A few years later, seeing that his children needed a maternal figure in their life, Hosier remarried on January 5, 1871, this time to Sarah Henderson Williamson, whose husband Richard Williamson had died in the late 1860s.  Richard and Sarah had three children together: Blanche Hosier, born in 1872; William Paul Hosier, born in 1874; and Robbin Hosier, born about 1877.  Richard and Sarah’s time together was short though, as Sarah died sometime in the 1880s or 90s, leaving Hosier again a widow.

With most of his children now grown, Richard Hosier found other ways to occupy his time.  In 1895, the Tom Smith Camp United Confederate Veterans was formed in Suffolk, and Hosier was an active member of this veterans’ group.  By this point, however, age was catching up with him.  In 1898, Hosier turned eighty years old, but was diagnosed with cancer a month after his birthday.  He fought the illness for about a year, but finally succumbed to the disease on the morning of September 25, 1899, after being in a coma for nearly a week.  At the time of his death, he was eighty-one years old, and the second oldest person in Suffolk.  His funeral took place at the Suffolk Christian Church, followed by the burial in Cedar Hill Cemetery.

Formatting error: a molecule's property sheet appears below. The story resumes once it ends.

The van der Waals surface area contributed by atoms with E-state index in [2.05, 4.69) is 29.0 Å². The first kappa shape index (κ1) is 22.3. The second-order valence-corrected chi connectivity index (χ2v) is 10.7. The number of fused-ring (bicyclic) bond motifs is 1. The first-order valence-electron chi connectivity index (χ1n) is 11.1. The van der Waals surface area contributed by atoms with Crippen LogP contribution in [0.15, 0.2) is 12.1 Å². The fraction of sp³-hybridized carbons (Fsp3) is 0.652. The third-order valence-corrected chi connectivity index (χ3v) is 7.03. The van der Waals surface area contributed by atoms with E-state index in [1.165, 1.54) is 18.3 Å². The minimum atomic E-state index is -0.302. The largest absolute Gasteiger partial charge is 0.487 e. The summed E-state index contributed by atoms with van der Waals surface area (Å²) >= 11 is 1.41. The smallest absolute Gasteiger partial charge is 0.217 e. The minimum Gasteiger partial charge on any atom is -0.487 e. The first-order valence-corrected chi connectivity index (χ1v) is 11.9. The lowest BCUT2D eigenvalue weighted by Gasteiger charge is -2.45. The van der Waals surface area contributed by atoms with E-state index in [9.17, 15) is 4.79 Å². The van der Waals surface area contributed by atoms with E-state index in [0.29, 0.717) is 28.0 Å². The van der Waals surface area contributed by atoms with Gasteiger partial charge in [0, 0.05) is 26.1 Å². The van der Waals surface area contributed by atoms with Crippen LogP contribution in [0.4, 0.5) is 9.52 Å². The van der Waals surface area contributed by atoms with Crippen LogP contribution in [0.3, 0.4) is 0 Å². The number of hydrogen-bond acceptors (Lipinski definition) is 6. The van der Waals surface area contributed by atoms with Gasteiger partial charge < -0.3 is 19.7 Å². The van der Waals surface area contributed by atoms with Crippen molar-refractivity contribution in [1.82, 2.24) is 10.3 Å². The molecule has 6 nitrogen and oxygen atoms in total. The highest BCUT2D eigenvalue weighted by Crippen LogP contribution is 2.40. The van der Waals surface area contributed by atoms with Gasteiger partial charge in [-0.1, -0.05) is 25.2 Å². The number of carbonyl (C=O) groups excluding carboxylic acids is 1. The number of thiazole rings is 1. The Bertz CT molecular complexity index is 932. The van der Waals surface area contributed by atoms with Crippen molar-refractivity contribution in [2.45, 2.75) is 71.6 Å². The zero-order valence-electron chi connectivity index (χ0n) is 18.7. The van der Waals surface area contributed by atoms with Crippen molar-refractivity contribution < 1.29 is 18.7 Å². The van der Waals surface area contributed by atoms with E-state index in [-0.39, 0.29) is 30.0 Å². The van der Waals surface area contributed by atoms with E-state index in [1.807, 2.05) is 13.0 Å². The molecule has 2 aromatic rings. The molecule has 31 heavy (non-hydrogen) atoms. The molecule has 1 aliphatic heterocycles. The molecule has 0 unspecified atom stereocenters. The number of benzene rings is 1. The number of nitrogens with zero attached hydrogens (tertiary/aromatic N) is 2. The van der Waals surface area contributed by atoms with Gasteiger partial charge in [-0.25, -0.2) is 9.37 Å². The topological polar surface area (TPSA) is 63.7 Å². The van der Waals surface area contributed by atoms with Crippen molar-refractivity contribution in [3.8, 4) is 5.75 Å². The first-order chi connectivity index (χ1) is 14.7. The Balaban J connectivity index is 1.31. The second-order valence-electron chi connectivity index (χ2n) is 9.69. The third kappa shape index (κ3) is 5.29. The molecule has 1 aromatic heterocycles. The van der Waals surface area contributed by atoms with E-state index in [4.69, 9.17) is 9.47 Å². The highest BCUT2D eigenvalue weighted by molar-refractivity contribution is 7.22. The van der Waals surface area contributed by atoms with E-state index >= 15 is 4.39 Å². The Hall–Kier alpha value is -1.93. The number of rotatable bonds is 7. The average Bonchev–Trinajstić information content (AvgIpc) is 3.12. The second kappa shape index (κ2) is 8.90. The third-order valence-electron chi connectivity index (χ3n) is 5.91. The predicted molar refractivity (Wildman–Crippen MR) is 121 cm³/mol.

Richard Hosier was survived by only six out of twelve of his known children.  The oldest was Richard T. Hosier, who moved from Suffolk in the 1870s, and became a farmer in the Western Branch area of Norfolk County (now Chesapeake).  The next was Samuel Sampson Hosier, who married Florine V. Gay in 1888, and lived in Suffolk.  One son, William Paul Hosier, eventually settled with his family in Mississippi.  A daughter, Blanche Hosier, married Charles H. Smith of North Carolina, and they moved to Boston, Massachusetts.  There is also an unidentified daughter who is noted in the obituary only as Mrs. M.E. Philhower.  The most notable of the Hosier children was J. Walter Hosier.  Walter served on the Suffolk City Council for a number of years, and also ran an insurance company in Suffolk.  Following his death in 1955, the insurance business was continued by his son, Henry Duke Hosier.  Today, while the insurance company no longer remains in the Hosier family, it still retains his name, “J. Walter Hosier & Son Insurance.”